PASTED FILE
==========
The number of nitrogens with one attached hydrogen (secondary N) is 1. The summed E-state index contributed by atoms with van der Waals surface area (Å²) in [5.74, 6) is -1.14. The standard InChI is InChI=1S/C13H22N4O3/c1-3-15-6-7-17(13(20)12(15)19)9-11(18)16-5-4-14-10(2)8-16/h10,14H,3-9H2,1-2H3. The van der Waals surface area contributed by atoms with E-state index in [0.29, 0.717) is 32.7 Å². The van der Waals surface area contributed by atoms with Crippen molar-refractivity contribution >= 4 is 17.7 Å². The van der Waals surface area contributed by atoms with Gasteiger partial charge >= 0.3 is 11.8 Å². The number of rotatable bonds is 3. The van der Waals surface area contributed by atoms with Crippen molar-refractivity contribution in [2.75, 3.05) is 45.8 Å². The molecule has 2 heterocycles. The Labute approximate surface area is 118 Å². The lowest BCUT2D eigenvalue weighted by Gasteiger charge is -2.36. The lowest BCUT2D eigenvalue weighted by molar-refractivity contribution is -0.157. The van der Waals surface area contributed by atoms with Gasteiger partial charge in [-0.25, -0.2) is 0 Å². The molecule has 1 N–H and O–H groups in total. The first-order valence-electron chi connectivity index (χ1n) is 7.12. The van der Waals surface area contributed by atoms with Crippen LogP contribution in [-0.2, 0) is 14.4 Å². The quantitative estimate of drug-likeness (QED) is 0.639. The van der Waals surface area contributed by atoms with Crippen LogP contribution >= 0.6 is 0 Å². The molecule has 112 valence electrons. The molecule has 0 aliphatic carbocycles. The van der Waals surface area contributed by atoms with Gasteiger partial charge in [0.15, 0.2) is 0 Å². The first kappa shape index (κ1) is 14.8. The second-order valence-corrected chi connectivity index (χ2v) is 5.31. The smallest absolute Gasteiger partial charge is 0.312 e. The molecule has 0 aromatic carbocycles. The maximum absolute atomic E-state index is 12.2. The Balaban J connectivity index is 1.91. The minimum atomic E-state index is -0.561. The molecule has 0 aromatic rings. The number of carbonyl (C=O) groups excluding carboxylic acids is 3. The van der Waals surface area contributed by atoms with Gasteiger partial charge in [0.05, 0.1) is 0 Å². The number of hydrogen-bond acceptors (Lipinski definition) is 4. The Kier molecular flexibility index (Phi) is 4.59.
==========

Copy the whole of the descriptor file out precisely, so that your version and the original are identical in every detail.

The number of nitrogens with one attached hydrogen (secondary N) is 1. The summed E-state index contributed by atoms with van der Waals surface area (Å²) in [5.74, 6) is -1.14. The standard InChI is InChI=1S/C13H22N4O3/c1-3-15-6-7-17(13(20)12(15)19)9-11(18)16-5-4-14-10(2)8-16/h10,14H,3-9H2,1-2H3. The van der Waals surface area contributed by atoms with E-state index in [0.29, 0.717) is 32.7 Å². The van der Waals surface area contributed by atoms with Crippen molar-refractivity contribution >= 4 is 17.7 Å². The van der Waals surface area contributed by atoms with Gasteiger partial charge >= 0.3 is 11.8 Å². The number of rotatable bonds is 3. The van der Waals surface area contributed by atoms with Crippen molar-refractivity contribution in [2.75, 3.05) is 45.8 Å². The molecule has 2 heterocycles. The Labute approximate surface area is 118 Å². The lowest BCUT2D eigenvalue weighted by Gasteiger charge is -2.36. The lowest BCUT2D eigenvalue weighted by molar-refractivity contribution is -0.157. The van der Waals surface area contributed by atoms with Gasteiger partial charge in [-0.25, -0.2) is 0 Å². The molecule has 1 N–H and O–H groups in total. The first-order valence-electron chi connectivity index (χ1n) is 7.12. The van der Waals surface area contributed by atoms with Crippen LogP contribution in [-0.2, 0) is 14.4 Å². The quantitative estimate of drug-likeness (QED) is 0.639. The van der Waals surface area contributed by atoms with Crippen LogP contribution >= 0.6 is 0 Å². The molecule has 112 valence electrons. The molecule has 0 aliphatic carbocycles. The van der Waals surface area contributed by atoms with Gasteiger partial charge in [0.15, 0.2) is 0 Å². The first kappa shape index (κ1) is 14.8. The second-order valence-corrected chi connectivity index (χ2v) is 5.31. The smallest absolute Gasteiger partial charge is 0.312 e. The molecule has 0 aromatic carbocycles. The maximum absolute atomic E-state index is 12.2. The Balaban J connectivity index is 1.91. The minimum atomic E-state index is -0.561. The molecule has 0 aromatic rings. The number of carbonyl (C=O) groups excluding carboxylic acids is 3. The van der Waals surface area contributed by atoms with Gasteiger partial charge in [0.05, 0.1) is 0 Å². The number of hydrogen-bond acceptors (Lipinski definition) is 4. The Kier molecular flexibility index (Phi) is 4.59.